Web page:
Tuesday, April 25, 2017
Just don't call it Bolognese
There isn't a tomato in sight here. Those reddish/orangeish spots you see? Carrots. Not tomatoes. Like I said.
Aside from that single omission, what we have here is your basic (and very tasty) Bolognese sauce, or, more properly, ragu.
Except that this isn't a Bolognese ragu at all. Because a Bolognese must include at least a little bit of tomato. You can call it a Bolognese if it doesn't have tomato, as many people do. But you—and they—would be wrong to do so.
You want a true Bolognese? Then click right here and I'll show you one. Otherwise bear with me while we prepare what most people call a "White Bolognese." Most people, that is, except for the ones in Bologna, Italy, home to the classic ragu. And me, of course.
This is pretty simple stuff. Two large carrots, three celery stalks, a medium-size onion and around 1/4 pound of pancetta, all diced pretty fine.
In a dutch oven slowly brown the pancetta in olive oil at a low heat.
When the pancetta has lightly browned (not too crispy) add the vegetables and 1/2 cup of dry white wine or vermouth and cook at medium to high heat until the wine has evaporated.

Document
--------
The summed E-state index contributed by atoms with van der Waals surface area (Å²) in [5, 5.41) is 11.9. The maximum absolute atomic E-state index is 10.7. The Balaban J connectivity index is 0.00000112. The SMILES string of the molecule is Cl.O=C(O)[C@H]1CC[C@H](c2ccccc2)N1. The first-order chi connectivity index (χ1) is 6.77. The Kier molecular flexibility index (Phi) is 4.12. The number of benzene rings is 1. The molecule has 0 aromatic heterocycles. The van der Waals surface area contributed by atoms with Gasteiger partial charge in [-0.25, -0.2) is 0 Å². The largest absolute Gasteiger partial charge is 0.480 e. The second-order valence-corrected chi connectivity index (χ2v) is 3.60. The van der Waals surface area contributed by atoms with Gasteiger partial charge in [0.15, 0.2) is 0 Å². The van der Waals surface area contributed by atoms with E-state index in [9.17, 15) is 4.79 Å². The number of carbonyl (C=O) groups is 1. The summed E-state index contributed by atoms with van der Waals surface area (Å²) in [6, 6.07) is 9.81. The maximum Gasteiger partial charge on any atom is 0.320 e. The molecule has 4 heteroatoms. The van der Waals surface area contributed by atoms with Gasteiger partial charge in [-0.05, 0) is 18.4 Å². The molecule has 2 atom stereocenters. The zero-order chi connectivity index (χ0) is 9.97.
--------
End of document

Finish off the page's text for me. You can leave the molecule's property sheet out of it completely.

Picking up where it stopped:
Here I've finely diced 1 pound of beef (boneless short rib here) and around 1/4 pound of pork (boneless rib). Feel free to use just a pound of beef (even ground), as I was just playing around by adding a little pork. Hell, I'd planned on throwing in a couple chicken livers but forgot that I'd bought them and so they stayed in the fridge. Dammit!
Once the wine evaporates add the meat and allow it to brown lightly.
The add around two cups of homemade stock (I used chicken stock, but only because I didn't have any beef stock left in the freezer).
As the sauce is simmering (at medium-low heat) keep a small pot filled with a quart of whole milk on extremely low heat. Every 15 minutes or so stir in a little milk until it's used up. In around two hours the sauce will be done.
Even though I wasn't making a Bolognese I thought it'd be nice to use one of the brass pasta cutters we picked up in Bologna last year. But you go ahead and use any pasta you like.
This is a shot of the unadulterated end result, but I highly recommend topping the pasta with some Parmigiano-Reggiano.
Oh, and if you're not in a hurry, prepare the sauce a day in advance, not the day you want to eat it. This is definitely the kind of thing that improves overnight.
No matter what you call it.